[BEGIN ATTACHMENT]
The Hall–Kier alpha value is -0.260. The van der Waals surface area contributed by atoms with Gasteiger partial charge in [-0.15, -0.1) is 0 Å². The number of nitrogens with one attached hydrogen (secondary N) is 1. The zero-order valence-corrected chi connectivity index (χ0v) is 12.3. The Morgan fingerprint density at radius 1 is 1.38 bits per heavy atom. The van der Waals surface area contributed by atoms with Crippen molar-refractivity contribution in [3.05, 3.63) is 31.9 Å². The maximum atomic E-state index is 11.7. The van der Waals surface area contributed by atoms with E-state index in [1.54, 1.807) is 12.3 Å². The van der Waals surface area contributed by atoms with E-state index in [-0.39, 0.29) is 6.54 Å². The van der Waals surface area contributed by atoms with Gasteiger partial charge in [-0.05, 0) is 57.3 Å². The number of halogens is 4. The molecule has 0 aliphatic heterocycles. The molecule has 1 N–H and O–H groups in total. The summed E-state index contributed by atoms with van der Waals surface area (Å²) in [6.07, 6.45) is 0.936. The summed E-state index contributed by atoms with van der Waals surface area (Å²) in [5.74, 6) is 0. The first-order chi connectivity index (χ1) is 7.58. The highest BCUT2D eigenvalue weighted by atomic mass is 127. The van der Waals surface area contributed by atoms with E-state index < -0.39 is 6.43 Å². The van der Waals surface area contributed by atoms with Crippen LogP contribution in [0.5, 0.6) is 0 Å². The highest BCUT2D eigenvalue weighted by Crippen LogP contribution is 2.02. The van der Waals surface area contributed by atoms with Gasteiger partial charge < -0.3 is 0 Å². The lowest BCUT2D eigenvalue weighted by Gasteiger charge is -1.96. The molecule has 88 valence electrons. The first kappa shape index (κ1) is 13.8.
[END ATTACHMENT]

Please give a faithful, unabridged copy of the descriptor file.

The Hall–Kier alpha value is -0.260. The van der Waals surface area contributed by atoms with Gasteiger partial charge in [-0.15, -0.1) is 0 Å². The number of nitrogens with one attached hydrogen (secondary N) is 1. The zero-order valence-corrected chi connectivity index (χ0v) is 12.3. The Morgan fingerprint density at radius 1 is 1.38 bits per heavy atom. The van der Waals surface area contributed by atoms with Crippen molar-refractivity contribution in [3.05, 3.63) is 31.9 Å². The maximum atomic E-state index is 11.7. The van der Waals surface area contributed by atoms with E-state index in [1.54, 1.807) is 12.3 Å². The van der Waals surface area contributed by atoms with E-state index in [-0.39, 0.29) is 6.54 Å². The van der Waals surface area contributed by atoms with Gasteiger partial charge in [-0.05, 0) is 57.3 Å². The number of halogens is 4. The molecule has 0 aliphatic heterocycles. The molecule has 1 N–H and O–H groups in total. The summed E-state index contributed by atoms with van der Waals surface area (Å²) in [6.07, 6.45) is 0.936. The summed E-state index contributed by atoms with van der Waals surface area (Å²) in [5.74, 6) is 0. The first-order chi connectivity index (χ1) is 7.58. The highest BCUT2D eigenvalue weighted by atomic mass is 127. The van der Waals surface area contributed by atoms with E-state index < -0.39 is 6.43 Å². The van der Waals surface area contributed by atoms with Crippen LogP contribution in [0.5, 0.6) is 0 Å². The highest BCUT2D eigenvalue weighted by Crippen LogP contribution is 2.02. The van der Waals surface area contributed by atoms with Gasteiger partial charge < -0.3 is 0 Å². The lowest BCUT2D eigenvalue weighted by Gasteiger charge is -1.96. The molecule has 88 valence electrons. The first kappa shape index (κ1) is 13.8.